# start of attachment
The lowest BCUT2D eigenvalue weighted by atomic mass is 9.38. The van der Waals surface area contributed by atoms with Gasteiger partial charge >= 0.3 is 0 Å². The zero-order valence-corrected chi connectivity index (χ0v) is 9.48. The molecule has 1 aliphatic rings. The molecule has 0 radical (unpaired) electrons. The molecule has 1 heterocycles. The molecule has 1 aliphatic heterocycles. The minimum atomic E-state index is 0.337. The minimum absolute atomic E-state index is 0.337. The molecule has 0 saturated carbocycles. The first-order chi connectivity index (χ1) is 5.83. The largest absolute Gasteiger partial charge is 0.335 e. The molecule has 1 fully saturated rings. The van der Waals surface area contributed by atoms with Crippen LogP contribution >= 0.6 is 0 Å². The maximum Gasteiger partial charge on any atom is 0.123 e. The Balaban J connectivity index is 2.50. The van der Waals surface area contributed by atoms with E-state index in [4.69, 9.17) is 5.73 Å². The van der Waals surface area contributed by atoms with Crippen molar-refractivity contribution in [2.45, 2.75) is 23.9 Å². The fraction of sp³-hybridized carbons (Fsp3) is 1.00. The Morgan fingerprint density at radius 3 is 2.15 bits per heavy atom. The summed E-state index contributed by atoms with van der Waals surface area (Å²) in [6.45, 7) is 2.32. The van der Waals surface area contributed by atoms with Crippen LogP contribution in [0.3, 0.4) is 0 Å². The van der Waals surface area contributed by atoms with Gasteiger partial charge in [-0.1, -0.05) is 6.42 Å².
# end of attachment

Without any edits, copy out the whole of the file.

The lowest BCUT2D eigenvalue weighted by atomic mass is 9.38. The van der Waals surface area contributed by atoms with Gasteiger partial charge >= 0.3 is 0 Å². The zero-order valence-corrected chi connectivity index (χ0v) is 9.48. The molecule has 1 aliphatic rings. The molecule has 0 radical (unpaired) electrons. The molecule has 1 heterocycles. The molecule has 1 aliphatic heterocycles. The minimum atomic E-state index is 0.337. The minimum absolute atomic E-state index is 0.337. The molecule has 0 saturated carbocycles. The first-order chi connectivity index (χ1) is 5.83. The largest absolute Gasteiger partial charge is 0.335 e. The molecule has 1 fully saturated rings. The van der Waals surface area contributed by atoms with Crippen LogP contribution >= 0.6 is 0 Å². The maximum Gasteiger partial charge on any atom is 0.123 e. The Balaban J connectivity index is 2.50. The van der Waals surface area contributed by atoms with E-state index in [4.69, 9.17) is 5.73 Å². The van der Waals surface area contributed by atoms with Crippen molar-refractivity contribution in [2.45, 2.75) is 23.9 Å². The fraction of sp³-hybridized carbons (Fsp3) is 1.00. The Morgan fingerprint density at radius 3 is 2.15 bits per heavy atom. The summed E-state index contributed by atoms with van der Waals surface area (Å²) in [6.45, 7) is 2.32. The van der Waals surface area contributed by atoms with Crippen LogP contribution in [0.3, 0.4) is 0 Å². The van der Waals surface area contributed by atoms with Gasteiger partial charge in [-0.1, -0.05) is 6.42 Å².